By Paul Homewood
For years NOAA have included this page on the tornado section of their website:
One of the main difficulties with tornado records is that a tornado, or evidence of a tornado must have been observed. Unlike rainfall or temperature, which may be measured by a fixed instrument, tornadoes are short-lived and very unpredictable. If a tornado occurs in a place with few or no people, it is not likely to be documented. Many significant tornadoes may not make it into the historical record since Tornado Alley was very sparsely populated during the 20th century.
Much early work on tornado climatology in the United States was done by John Park Finley in his book Tornadoes, published in 1887. While some of Finley’s safety guidelines have since been refuted as dangerous practices, the book remains a seminal work in tornado research. The University of Oklahoma created a PDF copy of the book and made it accessible at John Finley’s Tornadoes.
Today, nearly all of the United States is reasonably well populated, or at least covered by NOAA’s Doppler weather radars. Even if a tornado is not actually observed, modern damage assessments by National Weather Service personnel can discern if a tornado caused the damage, and if so, how strong the tornado may have been. This disparity between tornado records of the past and current records contributes a great deal of uncertainty regarding questions about the long-term behavior or patterns of tornado occurrence. Improved tornado observation practices have led to an increase in the number of reported weaker tornadoes, and in recent years EF-0 tornadoes have become more prevelant in the total number of reported tornadoes. In addition, even today many smaller tornadoes still may go undocumented in places with low populations or inconsistent communication facilities.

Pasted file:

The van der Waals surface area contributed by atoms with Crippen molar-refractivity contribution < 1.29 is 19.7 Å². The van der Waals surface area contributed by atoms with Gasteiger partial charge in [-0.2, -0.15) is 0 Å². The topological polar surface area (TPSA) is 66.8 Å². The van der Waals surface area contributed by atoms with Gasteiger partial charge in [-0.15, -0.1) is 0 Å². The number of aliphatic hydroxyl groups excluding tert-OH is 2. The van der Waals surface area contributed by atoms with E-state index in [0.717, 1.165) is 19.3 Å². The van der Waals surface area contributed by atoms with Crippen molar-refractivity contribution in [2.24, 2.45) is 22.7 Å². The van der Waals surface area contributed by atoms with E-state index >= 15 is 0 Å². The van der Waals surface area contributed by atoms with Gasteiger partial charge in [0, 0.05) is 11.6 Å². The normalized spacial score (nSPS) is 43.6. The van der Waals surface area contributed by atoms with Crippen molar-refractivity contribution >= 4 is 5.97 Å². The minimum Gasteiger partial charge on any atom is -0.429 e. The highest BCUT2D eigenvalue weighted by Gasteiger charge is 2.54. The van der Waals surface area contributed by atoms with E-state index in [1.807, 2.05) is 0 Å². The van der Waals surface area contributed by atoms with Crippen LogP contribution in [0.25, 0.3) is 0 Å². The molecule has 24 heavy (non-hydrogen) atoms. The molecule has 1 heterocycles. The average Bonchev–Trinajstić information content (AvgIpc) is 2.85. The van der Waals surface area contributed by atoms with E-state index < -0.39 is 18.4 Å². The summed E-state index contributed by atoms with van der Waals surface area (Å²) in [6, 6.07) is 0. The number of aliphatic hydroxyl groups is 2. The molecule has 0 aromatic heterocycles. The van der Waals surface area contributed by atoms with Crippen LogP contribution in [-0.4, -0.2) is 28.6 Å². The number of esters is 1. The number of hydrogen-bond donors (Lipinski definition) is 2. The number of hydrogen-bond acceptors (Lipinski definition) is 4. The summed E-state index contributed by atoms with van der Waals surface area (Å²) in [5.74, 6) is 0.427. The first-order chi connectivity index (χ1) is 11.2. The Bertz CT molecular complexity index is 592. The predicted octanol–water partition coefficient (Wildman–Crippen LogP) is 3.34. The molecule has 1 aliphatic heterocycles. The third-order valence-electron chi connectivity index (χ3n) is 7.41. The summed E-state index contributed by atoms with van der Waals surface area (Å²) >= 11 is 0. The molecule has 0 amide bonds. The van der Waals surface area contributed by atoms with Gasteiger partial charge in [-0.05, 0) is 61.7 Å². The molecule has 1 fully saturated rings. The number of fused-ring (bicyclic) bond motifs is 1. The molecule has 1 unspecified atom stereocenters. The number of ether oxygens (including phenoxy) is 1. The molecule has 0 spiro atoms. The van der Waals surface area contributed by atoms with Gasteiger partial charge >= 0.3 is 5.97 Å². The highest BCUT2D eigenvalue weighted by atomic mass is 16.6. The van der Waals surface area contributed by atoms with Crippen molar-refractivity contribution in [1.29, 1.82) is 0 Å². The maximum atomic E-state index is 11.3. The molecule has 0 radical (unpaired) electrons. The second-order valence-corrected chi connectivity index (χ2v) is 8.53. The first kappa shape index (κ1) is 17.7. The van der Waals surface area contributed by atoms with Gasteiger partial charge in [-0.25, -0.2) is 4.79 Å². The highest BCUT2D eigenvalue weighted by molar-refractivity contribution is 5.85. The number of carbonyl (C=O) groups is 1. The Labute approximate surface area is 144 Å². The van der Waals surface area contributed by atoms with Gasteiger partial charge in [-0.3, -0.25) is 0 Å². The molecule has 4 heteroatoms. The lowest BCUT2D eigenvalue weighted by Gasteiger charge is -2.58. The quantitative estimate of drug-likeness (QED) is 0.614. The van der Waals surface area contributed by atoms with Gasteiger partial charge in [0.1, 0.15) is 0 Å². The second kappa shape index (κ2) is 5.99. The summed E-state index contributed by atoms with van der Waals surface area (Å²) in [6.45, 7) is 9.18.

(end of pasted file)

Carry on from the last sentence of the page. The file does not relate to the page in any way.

With increased National Doppler radar coverage, increasing population, and greater attention to tornado reporting, there has been an increase in the number of tornado reports over the past several decades. This can create a misleading appearance of an increasing trend in tornado frequency. To better understand the variability and trend in tornado frequency in the United States, the total number of EF-1 and stronger, as well as strong to violent tornadoes (EF-3 to EF-5 category on the Enhanced Fujita scale) can be analyzed. These tornadoes would have likely been reported even during the decades before Doppler radar use became widespread and practices resulted in increasing tornado reports. The bar charts below indicate there has been little trend in the frequency of the stronger tornadoes over the past 55 years.
Paul Homewood comments:
It is absolutely clear that the number of strong tornadoes has declined since the 1970s.
Alarmingly, however, this page has been “disappeared”, and the link now comes up with this:
There is no discussion whatsoever of changes in reporting methodology, or any of the detailed work done by earlier scientists.
All we have is the chart, along with a table, which dishonestly claims that tornadoes have become progressively more common.
Fortunately Wayback still has a copy of the original web page, and I also have it on file.
It is blindingly apparent that NOAA found their original assessment far too inconvenient, something that should be kept out of the public domain at all cost.
To be fair, it is problematic comparing historical data with today’s, when reporting methodology and techniques have changed so much.
But this does not stop NOAA from pretending they know what global temperatures were 150 years ago, or comparing current hurricane trends with pre-satellite counts, or claiming to know the size of the Greenland ice cap in the 1930s!
But if the historical data for tornadoes is so unreliable, how can they possibly justify publishing graphs like this every month?
This is not “scientific”. It is fraud, pure and simple.
Maybe Zeke Hausfather and his crony factcheckers might care to investigate! There again, pigs might fly.